Gioachino Rossini - Tancredi - "Di tanti palpiti" (Cecilia Bartoli & Vesselina Kasarova) - Appendix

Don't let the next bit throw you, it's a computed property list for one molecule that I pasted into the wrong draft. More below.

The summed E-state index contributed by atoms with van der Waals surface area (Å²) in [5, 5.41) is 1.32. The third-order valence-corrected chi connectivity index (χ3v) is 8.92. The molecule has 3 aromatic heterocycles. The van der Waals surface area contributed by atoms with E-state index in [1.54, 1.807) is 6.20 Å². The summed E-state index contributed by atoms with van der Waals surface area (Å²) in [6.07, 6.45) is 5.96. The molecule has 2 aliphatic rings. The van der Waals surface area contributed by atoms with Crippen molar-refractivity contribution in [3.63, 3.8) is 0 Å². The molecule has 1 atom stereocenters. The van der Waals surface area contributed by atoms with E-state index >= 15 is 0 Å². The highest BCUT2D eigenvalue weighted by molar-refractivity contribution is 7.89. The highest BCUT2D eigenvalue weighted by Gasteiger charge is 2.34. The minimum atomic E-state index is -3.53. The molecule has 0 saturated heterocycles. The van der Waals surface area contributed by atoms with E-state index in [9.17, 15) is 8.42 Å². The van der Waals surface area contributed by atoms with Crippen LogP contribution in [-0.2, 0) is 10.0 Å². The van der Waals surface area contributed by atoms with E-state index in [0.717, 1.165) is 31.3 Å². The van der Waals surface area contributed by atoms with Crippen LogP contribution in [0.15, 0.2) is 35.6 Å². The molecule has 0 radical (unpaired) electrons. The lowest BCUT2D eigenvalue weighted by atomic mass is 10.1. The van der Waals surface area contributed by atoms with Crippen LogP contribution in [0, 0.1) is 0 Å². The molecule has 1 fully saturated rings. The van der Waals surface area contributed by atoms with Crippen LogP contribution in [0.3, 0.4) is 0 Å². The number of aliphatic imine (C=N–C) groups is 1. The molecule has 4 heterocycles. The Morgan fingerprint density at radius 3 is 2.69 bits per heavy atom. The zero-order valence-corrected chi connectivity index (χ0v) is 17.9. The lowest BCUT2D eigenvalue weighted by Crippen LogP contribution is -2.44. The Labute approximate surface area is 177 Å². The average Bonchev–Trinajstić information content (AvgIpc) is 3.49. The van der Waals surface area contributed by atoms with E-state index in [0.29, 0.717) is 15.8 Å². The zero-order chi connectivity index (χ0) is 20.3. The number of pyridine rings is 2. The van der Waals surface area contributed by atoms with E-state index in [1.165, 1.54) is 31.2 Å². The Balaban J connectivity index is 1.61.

Not one compilation of Rossini's musical output would be complete without his first "hit tune": "Di tanti palpiti", the moderato section (a cabaletta of sorts) from the cavatina of Tancredi. In his biography of the Maestro, Stendhal wrote that the aria of Tancredi, known throughout Europe, was the most popular opera aria of its time... And also refered to as the "rice aria" because Rossini is supposed to have composed it while waiting for his risotto to cook one day in Venice (imagine: a hungry composer composing such a little masterpiece out of boredom :) )! The cavatina deals with Tancredi's return from exile Tancredi to defend his homeland against the Saracene besiegers (and to see Amenaide, of course). Although many recordings of the aria usually give us only the moderato, Tancredi's cavatina is actually a whole scene: an interlude (depicting Tancredi's boat dropping anchor in a port) - an impassioned recitative - a short (and rather boring) aria - a "cabaletta". It's also interesting to point out that the aria is quite "unrossinian" in character, it almost seems to come from another musical period: the moderato section could be attributed to any composer from the end of the 18th century. I decided to post only the "Di tanti palpiti" section for a number of reasons, chief amongst them being the fact that it is really the best part of Tancredi's cavatina. It's almost a suprise when it appears after the rather uninspired cantabile. I once had about ten versions of this aria (including two renditions sung by sopranists, Kowalsi and Manzotti) but I narrowed the choice to six versions: 1) Marilyn Horne (I presume that it's from her full recording of the score). A real classic, Horne just continues to pour out beautiful sound during the whole piece. I also the use of moderate ornamentation during the repeat which doesn't destroy the musical balance and the slow, relaxed tempo from the orchestra. 2) Lucia Valentini-Terrani (from her disk "Arie di Rossini" with Zedda). A good rendition but I find the voice a bit too light for the role. The additional coloratura is well integrated but a bit over the top in places (listen to the very beginning of the repeat, it's a bit too extroverted for a warrior returning to an "ungrateful homeland"). 3) Agnes Baltsa (from "Agnes Baltsa sings Rossini" with Marin). Baltsa really "gets" the situation and offers some relaxed singing though I don't like the intrusive mannerisms (there some unattractive glottal attacks). Marin seems to want to mute out the singer with a very loud orchestra. 4) Ewa Podles (from the complete recording with Zedda). I personally love the relaxed conducting here: no rushing. I also think that Podles comes close to Horne's standard. An excellent account. 5) Vesselina Kasarova (from the complete recording with Abbado). Again, as in the selections of the second act duet for the lovers, I find that Kasarova is somehow over the top: she paints almost every word and adds quite a lot of ornamentation, even to the first verse (though, most of it is tasteful; the problem is in quantity, rather than quality). She is good but quite overwhelming. 6) Jennifer Larmore (from her excellent album "Call me Mister"). I really do like Larmore, and she doesn't disappoint here: she really sounds like a warrior (compare with Valentini-Terrani who sounds rather tame by comparison). Ornamentation is good, even if it is familiar (though after listening to six versions of the same aria it is bound to be). The renditions are grouped into two uploads (just check the title to find the one you would like to hear :)). I also decided that a little appendix wouldn't hurt, so I am also uploading two replacement arias for "Di tanti palpiti": 7) Cecilia Bartoli (from her hit album "Maria"). The piece presented is actually Giovanni Pacini's own composition, "Dopo tante e tante pene" composed for "Tancredi" to show off Maria Malibran's wide vocal range. It's actually not bad, the cabaletta is even quite fun to listen too but it would seem out of place in Rossini's opera (to my mind it is too romantic for Rossini's more classically composed opera). 8) Vesselina Kasarova (again, from the full recording under Abbado). This aria is very similar to the replacement aria for Lindoro in "L'italiana in Algeri" ("Concedi, amor pietoso"), especially the cabaletta. It is quite good as a replacement because it features a much better cantabile section (a way better one, in fact) and the cabaletta is as passionate as in the original. Hope you enjoy :)! Do take your time and listen to all selections, it's quite interesting to compare them (though, again, this isn't a contest, rather a comparison). P.S. If you'd rather hear a countertenor sing the aria, then check David Daniel's excellent account on Youtube :).

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